About 100 Algerian activists from a new anti-government movement staged a rare protest Saturday against the ailing president and his decision to run for a fourth term.
While there was a heavy police presence, officers didn't violently disperse the young protesters from the "Barakat!" (Enough) group like they did in similar demonstrations earlier this month.
"The state backed off after the images of repression from last week," group co-founder Amina Bouraoua said, adding that future protests would take place outside the capital. "We will continue our fight against the election and the system."
The 77-year-old president, Abdelaziz Bouteflika, will be running for a fourth term after 15 years in power, despite having a stroke last year that has made his speech and movement difficult. While six candidates have been approved for the April 17 elections, Bouteflika is expected to win with the backing of the powerful machinery of the state.
The oil and gas-rich North African nation has a tightly controlled political system dominated by the military and a ruling party. Most of Algeria's economy relies on its hydrocarbon wealth and so produces few jobs for its rapidly expanding population of 38 million.
Despite Barakat's small numbers and the heavy opposition it faces from a powerful state, local analysts are describing it as an important development. They say it brings to mind Egypt's Kifaya (which also means "enough") movement against President Hosni Mubarak that eventually led to the uprising that overthrew the government.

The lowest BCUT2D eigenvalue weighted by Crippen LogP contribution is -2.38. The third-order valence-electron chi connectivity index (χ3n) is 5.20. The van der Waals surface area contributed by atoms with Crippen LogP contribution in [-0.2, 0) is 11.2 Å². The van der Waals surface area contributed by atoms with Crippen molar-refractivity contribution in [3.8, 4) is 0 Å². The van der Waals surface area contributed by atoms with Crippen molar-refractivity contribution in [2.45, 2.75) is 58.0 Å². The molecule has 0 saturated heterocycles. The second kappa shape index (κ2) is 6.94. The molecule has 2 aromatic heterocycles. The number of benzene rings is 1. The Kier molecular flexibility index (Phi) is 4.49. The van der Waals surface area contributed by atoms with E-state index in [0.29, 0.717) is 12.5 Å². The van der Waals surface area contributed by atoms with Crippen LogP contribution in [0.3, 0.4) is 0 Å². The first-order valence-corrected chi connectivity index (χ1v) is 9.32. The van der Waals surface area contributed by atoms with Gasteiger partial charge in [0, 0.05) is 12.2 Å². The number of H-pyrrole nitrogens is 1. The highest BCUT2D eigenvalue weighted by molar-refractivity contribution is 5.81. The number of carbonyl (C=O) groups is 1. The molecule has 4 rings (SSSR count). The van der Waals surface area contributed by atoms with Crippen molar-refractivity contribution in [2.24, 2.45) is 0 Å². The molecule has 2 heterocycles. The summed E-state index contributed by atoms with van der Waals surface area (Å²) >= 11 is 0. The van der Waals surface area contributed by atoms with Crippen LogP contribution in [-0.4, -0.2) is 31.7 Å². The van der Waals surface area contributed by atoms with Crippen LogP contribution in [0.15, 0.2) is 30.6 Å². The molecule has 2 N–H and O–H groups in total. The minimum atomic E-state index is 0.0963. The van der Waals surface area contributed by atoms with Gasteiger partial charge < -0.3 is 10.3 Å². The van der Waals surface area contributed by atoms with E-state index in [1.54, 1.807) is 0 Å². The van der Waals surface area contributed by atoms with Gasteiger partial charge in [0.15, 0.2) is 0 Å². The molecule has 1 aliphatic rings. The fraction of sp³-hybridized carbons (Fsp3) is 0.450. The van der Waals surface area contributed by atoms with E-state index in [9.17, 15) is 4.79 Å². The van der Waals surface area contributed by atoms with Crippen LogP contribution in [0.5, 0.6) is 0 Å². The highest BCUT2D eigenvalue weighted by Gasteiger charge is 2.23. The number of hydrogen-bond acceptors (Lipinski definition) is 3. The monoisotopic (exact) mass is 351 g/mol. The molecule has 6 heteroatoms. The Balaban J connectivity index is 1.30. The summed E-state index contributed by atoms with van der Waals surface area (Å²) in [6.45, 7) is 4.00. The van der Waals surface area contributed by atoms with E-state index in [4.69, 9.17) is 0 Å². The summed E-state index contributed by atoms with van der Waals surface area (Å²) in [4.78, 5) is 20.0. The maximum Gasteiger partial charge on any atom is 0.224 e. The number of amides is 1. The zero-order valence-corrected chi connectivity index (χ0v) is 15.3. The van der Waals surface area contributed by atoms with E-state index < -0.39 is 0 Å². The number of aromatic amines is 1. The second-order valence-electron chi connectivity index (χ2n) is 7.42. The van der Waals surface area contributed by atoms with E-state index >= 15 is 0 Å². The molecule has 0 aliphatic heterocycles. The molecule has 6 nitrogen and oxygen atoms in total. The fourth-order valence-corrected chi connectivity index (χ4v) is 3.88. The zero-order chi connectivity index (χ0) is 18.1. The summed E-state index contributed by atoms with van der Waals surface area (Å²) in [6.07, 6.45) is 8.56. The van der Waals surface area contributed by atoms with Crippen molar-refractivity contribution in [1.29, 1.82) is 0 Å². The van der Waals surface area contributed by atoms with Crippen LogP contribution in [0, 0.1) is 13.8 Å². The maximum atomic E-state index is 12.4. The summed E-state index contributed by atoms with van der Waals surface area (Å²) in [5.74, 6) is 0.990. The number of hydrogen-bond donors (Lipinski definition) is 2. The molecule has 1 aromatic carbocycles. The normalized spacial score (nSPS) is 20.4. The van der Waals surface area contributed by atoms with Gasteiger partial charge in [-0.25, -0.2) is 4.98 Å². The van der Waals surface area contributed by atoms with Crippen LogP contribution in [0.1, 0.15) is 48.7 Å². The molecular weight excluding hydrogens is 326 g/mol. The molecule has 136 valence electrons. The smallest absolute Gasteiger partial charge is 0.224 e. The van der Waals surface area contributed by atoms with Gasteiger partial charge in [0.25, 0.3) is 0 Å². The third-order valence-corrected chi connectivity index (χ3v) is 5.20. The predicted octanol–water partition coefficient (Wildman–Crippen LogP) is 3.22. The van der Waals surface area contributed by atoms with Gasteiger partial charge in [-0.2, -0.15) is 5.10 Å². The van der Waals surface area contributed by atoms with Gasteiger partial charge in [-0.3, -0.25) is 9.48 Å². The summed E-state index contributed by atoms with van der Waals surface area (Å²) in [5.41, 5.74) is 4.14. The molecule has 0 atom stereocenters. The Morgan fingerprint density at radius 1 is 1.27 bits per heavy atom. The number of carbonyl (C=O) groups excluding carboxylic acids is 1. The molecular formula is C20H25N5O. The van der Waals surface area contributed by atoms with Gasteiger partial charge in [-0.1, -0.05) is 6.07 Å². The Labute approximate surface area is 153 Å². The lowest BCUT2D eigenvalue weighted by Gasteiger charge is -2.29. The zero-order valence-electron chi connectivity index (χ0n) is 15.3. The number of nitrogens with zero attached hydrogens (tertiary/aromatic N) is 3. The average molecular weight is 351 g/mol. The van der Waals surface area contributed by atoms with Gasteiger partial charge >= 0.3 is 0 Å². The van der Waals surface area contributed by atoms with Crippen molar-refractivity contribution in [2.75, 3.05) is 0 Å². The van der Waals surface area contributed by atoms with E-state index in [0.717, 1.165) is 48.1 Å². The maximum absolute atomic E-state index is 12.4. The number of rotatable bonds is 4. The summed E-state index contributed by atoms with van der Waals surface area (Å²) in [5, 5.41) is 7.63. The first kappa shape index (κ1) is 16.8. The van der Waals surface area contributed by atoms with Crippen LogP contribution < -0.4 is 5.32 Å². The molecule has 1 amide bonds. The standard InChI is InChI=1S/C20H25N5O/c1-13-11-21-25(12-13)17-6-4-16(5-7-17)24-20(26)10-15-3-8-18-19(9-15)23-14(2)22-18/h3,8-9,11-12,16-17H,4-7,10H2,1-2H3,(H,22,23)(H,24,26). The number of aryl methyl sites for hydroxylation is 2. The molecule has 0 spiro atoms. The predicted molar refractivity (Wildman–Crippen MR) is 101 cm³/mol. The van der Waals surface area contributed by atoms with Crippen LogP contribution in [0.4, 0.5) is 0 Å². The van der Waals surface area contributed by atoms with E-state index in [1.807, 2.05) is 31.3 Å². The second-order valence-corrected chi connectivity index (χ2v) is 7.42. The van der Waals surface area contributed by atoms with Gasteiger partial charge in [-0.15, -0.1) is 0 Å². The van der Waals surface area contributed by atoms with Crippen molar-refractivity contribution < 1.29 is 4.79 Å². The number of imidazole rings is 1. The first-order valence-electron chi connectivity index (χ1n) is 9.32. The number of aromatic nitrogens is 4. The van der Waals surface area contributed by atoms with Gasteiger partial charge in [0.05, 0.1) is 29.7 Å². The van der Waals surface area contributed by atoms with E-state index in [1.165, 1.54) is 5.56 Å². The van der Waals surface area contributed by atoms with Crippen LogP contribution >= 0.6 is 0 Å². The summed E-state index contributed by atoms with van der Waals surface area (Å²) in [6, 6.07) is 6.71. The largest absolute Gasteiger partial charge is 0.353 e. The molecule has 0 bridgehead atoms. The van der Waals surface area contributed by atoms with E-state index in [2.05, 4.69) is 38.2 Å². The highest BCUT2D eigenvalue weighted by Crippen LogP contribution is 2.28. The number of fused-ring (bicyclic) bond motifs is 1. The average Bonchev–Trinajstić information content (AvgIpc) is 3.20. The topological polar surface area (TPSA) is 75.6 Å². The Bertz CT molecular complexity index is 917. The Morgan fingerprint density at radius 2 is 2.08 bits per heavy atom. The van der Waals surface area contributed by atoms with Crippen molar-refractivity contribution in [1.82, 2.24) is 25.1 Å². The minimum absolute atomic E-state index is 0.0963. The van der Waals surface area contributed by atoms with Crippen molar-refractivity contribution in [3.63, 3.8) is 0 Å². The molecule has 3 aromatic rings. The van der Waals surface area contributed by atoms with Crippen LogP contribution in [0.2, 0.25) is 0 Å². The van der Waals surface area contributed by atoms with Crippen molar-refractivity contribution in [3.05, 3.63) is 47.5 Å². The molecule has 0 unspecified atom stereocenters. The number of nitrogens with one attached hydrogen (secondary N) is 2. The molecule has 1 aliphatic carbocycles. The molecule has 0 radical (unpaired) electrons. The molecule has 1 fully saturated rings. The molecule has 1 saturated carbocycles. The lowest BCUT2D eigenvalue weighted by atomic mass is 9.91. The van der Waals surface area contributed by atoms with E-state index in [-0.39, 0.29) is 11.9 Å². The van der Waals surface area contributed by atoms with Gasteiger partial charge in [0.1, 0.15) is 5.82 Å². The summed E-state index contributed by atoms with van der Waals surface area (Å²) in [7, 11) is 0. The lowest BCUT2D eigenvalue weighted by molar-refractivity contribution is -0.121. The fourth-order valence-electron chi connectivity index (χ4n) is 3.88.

"It is an alternative to the classic political parties that have failed and it makes us think of the youth behind the Arab Spring in Tunisia and Egypt," said Rachid Tlemcani, a political analyst at University of Algiers, who said the movement's rough treatment by authorities showed the system's insecurity. "It is afraid that this movement could be a catalyst for a wider conflagration because all the ingredients for an explosion are there."
Algeria was barely affected by a wave of pro-democracy protests that swept the Arab world in 2011, in part many say because of a decade-long battle against an Islamist insurgency in the 1990s that left 200,000 dead.
In fact, many of those on the street watching Saturday's small protest questioned whether Algeria needed any instability, pointing out that Arab Spring countries like Egypt and Libya were in bad shape.
"I think it's worth keeping an eye on," said William Lawrence, a North Africa expert at George Washington University. "It's evidence that civil society is not dead in Algeria."
He noted though that most protests in Algeria tend to focus on economic issues rather than political issues because people know the state will respond by throwing money at the problem.
As a measure of the challenge faced by any opposition, thousands of student leaders affiliated with the ruling party were bused to a stadium across the city for support rallies for the president at the same time as the small Barakat protest took place.
Student leaders promised "millions" of votes for Bouteflika and scoffed at the "dozens" of protesters with the Barakat movement.
In his speech at the rally, Prime Minister Abdelmalek Sellal, also the president's campaign manager, dismissed the Arab Spring as a mosquito to be "eliminated with bug spray."